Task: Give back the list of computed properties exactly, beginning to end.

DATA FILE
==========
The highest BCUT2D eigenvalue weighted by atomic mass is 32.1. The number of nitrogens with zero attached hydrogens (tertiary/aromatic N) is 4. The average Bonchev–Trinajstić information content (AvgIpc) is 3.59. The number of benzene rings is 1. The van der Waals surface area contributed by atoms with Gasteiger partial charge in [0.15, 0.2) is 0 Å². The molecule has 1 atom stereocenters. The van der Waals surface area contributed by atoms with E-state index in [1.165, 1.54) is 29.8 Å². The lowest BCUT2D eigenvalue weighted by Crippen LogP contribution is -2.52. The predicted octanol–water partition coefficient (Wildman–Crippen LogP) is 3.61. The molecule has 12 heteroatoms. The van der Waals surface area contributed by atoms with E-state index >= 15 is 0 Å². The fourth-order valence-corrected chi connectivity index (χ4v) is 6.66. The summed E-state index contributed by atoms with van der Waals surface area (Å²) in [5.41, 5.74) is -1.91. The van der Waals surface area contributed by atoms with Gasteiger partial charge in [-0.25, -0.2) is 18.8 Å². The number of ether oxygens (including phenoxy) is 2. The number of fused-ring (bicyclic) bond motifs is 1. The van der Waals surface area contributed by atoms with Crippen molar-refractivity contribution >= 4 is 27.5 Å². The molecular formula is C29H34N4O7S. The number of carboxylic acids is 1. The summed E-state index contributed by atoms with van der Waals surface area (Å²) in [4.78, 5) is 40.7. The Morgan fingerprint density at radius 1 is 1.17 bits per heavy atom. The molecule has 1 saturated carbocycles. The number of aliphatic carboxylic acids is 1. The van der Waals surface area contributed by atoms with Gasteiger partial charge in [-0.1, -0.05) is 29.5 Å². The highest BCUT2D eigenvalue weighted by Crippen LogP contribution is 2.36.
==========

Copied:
The highest BCUT2D eigenvalue weighted by atomic mass is 32.1. The number of nitrogens with zero attached hydrogens (tertiary/aromatic N) is 4. The average Bonchev–Trinajstić information content (AvgIpc) is 3.59. The number of benzene rings is 1. The van der Waals surface area contributed by atoms with Gasteiger partial charge in [0.15, 0.2) is 0 Å². The molecule has 1 atom stereocenters. The van der Waals surface area contributed by atoms with E-state index in [1.165, 1.54) is 29.8 Å². The lowest BCUT2D eigenvalue weighted by Crippen LogP contribution is -2.52. The predicted octanol–water partition coefficient (Wildman–Crippen LogP) is 3.61. The molecule has 12 heteroatoms. The van der Waals surface area contributed by atoms with E-state index >= 15 is 0 Å². The fourth-order valence-corrected chi connectivity index (χ4v) is 6.66. The summed E-state index contributed by atoms with van der Waals surface area (Å²) in [5.41, 5.74) is -1.91. The van der Waals surface area contributed by atoms with Gasteiger partial charge in [-0.25, -0.2) is 18.8 Å². The number of ether oxygens (including phenoxy) is 2. The number of fused-ring (bicyclic) bond motifs is 1. The van der Waals surface area contributed by atoms with Crippen molar-refractivity contribution >= 4 is 27.5 Å². The molecular formula is C29H34N4O7S. The number of carboxylic acids is 1. The summed E-state index contributed by atoms with van der Waals surface area (Å²) in [4.78, 5) is 40.7. The Morgan fingerprint density at radius 1 is 1.17 bits per heavy atom. The molecule has 1 saturated carbocycles. The number of aliphatic carboxylic acids is 1. The van der Waals surface area contributed by atoms with Gasteiger partial charge in [-0.1, -0.05) is 29.5 Å². The highest BCUT2D eigenvalue weighted by Crippen LogP contribution is 2.36.